How did your experience at South Texas shape you as a lawyer?

Since the professors emphasized preparation and presentation, it provided a stellar legal foundation combined with confidence.

What student organizations, if any, were you part of while attending law school?

I was a senior senator, worked as a Lexis Nexis Associate, and served as a member of the Animal Law Society, and Sports and Entertainment Law. Annually, I participated as a student marshal at graduation, dabbled a little in mock trial, and was added to the Garland R. Walker American Inn of Court, where I’m still a member.

Was there a particular law professor who made a big difference in your education or career path?

Although, she wasn’t my professor, Dean Helen Jenkins and I have had a chance to perform together, and she introduced me to Night Court. She’s an amazing professor and friend. In addition, Professor Lisa Dahm was a major influence in introducing me to privacy and security in the healthcare sector. She and Dean Jenkins are still my mentors to this day!

What do you see yourself doing 10 years from now? What are your goals?

Privacy and Security are interesting to me, and I hope to continue down this path for many years. Additionally, since being in the role of media chair for Night Court, I’ve become intrigued by media relations and consider dabbling more in that area as well. I studied music as an undergraduate and played in an all-original local band. In addition, I used to sing with the band at church and currently perform in Commissioner Cagle’s Shakespeare in the Shade. Performing is a passion that will always be a part of my life.


Thursday, October 27, 2022 8:51:00 AM

NAACP PRESIDENT PRESENTS INAUGURAL DIVERSITY LECTURE

 

 

Alumnus Derrick Johnson ’97, president and CEO of the NAACP, addressed a standing-room-only crowd Tuesday, Oct. 4 as he delivered the inaugural lecture for The Benny J. Agosto, Jr. Diversity Center at the South Texas College of Law Houston.

Urging members of the legal community to “force the Constitution to live up to its promise,” Johnson spoke passionately about the need to support diversity and strengthen democracy.

“Democracy is messy and none of us has all the answers,” he said. “But we all have a piece of the solution, which means we must work together. It’s our job to make possible what others think is impossible.”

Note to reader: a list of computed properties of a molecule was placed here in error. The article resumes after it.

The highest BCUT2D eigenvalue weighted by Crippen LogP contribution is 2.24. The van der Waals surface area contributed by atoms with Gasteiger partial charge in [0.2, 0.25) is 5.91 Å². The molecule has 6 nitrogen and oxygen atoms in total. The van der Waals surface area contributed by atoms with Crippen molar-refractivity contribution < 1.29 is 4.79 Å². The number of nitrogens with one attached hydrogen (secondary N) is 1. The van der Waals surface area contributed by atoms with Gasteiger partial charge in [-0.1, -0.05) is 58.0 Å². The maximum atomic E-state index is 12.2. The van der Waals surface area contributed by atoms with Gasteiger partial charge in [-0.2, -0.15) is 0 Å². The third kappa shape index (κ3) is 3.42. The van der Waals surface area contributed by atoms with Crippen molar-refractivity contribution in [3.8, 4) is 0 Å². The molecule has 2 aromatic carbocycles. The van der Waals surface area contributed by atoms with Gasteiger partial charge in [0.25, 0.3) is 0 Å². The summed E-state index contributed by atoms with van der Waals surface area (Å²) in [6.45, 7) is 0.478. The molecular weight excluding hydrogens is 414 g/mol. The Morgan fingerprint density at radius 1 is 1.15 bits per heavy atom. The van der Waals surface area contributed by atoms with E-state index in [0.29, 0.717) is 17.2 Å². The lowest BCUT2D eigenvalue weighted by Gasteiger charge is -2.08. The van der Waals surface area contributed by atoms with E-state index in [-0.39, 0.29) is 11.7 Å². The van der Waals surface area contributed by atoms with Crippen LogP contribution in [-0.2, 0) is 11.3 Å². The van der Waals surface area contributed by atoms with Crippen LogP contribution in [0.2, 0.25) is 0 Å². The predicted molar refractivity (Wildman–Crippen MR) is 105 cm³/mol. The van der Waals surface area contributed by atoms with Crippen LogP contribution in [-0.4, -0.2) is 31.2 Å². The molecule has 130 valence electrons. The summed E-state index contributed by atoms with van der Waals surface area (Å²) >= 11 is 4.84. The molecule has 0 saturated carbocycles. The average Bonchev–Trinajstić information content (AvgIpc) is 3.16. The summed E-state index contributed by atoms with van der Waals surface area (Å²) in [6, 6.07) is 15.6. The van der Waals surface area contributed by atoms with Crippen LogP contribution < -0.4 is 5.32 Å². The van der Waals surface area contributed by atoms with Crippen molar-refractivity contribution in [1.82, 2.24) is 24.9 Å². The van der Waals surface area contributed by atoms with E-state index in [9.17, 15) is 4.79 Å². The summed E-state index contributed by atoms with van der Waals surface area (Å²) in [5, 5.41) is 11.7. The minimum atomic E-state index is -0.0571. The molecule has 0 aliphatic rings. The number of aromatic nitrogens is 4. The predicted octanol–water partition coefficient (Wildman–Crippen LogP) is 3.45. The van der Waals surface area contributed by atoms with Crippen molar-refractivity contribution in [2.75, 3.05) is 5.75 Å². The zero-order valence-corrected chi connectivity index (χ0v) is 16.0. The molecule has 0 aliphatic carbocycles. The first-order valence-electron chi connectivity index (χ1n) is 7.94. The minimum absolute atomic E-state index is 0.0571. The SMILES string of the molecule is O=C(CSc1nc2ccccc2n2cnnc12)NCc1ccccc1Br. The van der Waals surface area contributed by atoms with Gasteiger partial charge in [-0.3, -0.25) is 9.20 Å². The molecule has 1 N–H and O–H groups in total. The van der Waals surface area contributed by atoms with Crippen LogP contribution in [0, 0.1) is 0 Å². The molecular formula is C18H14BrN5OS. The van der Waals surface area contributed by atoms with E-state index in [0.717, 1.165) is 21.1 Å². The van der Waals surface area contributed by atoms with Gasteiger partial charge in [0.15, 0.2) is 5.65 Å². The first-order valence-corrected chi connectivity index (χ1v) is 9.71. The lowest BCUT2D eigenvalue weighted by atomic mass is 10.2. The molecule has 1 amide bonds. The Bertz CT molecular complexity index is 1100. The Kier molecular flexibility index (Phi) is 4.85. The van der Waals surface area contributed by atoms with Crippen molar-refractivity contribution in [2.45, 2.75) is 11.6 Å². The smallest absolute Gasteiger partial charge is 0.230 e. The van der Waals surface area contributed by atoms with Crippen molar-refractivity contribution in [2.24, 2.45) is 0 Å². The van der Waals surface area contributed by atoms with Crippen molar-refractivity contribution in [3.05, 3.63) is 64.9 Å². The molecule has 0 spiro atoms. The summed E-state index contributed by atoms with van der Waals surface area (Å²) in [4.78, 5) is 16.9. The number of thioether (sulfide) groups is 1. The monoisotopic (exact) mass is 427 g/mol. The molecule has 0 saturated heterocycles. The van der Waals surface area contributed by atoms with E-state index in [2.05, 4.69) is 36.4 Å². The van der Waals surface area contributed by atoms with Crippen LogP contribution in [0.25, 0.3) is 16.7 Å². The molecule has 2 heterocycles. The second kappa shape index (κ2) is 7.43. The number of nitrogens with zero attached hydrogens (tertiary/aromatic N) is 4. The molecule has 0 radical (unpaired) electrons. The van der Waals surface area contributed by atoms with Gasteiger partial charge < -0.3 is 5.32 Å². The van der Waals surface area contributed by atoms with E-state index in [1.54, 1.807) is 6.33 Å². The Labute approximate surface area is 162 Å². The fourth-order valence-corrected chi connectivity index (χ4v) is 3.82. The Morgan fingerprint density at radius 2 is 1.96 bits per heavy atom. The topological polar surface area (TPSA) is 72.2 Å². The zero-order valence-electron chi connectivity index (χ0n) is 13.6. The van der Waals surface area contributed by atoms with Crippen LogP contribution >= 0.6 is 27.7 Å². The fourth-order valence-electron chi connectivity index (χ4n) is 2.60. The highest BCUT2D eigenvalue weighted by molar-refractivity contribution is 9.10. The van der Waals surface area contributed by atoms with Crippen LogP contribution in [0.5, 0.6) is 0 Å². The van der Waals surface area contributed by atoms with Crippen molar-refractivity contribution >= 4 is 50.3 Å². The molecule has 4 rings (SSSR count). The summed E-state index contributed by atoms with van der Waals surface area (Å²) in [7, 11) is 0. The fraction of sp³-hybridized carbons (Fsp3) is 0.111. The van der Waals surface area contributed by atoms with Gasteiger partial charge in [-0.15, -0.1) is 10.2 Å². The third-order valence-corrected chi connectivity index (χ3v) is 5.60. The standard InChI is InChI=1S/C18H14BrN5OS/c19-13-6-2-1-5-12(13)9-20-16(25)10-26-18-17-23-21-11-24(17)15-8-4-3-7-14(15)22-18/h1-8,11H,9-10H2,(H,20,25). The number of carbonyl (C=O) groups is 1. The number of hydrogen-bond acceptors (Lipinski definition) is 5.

“We are excited to launch our Agosto Lecture Series with an alumnus who is a champion for civil rights and racial justice,” said South Texas Law’s Dean and President Michael F. Barry. “Derrick Johnson’s inaugural lecture today is the first of many conversations about diversity, equity, and inclusion in the legal community.”

The center, founded with a $3 million donation from alumnus Benny Agosto, Jr. ’95 and his wife, Nichole, will host prominent scholars, thought leaders, and innovators who can foster important conversations — both inside the law school and in the larger legal community.

“Our differences make us stronger,” said Benny J. Agosto, Jr. ’95 in his remarks. “Diversity creates firsts, and to be the ‘first’ is to be free of the restraints of history.” He encouraged those present to “set remarkable goals.”

The Agosto Diversity Lecture series aims to engage STCL Houston students and the legal community on diverse topics, fully embracing the conversations and public policy surrounding diversity and what it
means to be a lawyer in a pluralistic society.

Johnson thanked the Agosto family and praised STCL Houston’s leadership for “creating a space at the
law school that is welcoming and inclusive – and leading important conversations about diversity.”

“We are grateful to the Agosto family for making the center possible and we appreciate Mr. Johnson for launching the center’s Diversity Lecture Series with such an excellent presentation,” said Vice President for Diversity, Equity, and Inclusion and Professor of Law Shelby Moore.

 

About the Distinguished Speaker

Derrick Johnson ’97 serves as president and CEO of the NAACP, a position he has held since 2017. Johnson formerly served as vice chairman of the NAACP National Board of Directors and as state president for the Mississippi State Conference NAACP. A longstanding member and leader of the NAACP, Johnson has helped guide the association through a period of re-envisioning and reinvigoration.

Under his leadership, the NAACP has undertaken such efforts as the 2018 “Log Out” Facebook Campaign, pressuring Facebook after reports of Russian hackers targeting African Americans; the Jamestown-to-Jamestown Partnership, marking the 400th year enslaved Africans first touched the shores of America; and the 2020 We are Done Dying Campaign, exposing the inequities embedded into the American healthcare system and the country at large.

Born in Detroit, Johnson attended Tougaloo College in Mississippi. He then received his J.D. degree from South Texas College of Law Houston. He completed fellowships with the Congressional Black Caucus Foundation, the George Washington University School of Political Management, and the Massachusetts Institute of Technology. He has served as an annual guest lecturer at Harvard Law School and as an adjunct professor at Tougaloo College.

 

About South Texas College of Law Houston
South Texas College of Law Houston is one of America’s most diverse law schools in America’s most diverse city. In 1923, the YMCA established the law school to offer night classes for working professionals. Today, the ABA-accredited, independent law school in downtown Houston offers both full-time and part-time schedules to earn a J.D. degree. STCL Houston, recognized nationally as an advocacy powerhouse, provides an exceptional legal education featuring renowned faculty and nationally recognized, experienced-based learning. The law school’s 16,000-plus alumni lead and serve with distinction as Texas Supreme Court justices, Fortune 500 CEOs, Tier 1 attorneys, state and national officials, judges, law professors, and more.


Friday, October 14, 2022 1:44:00 PM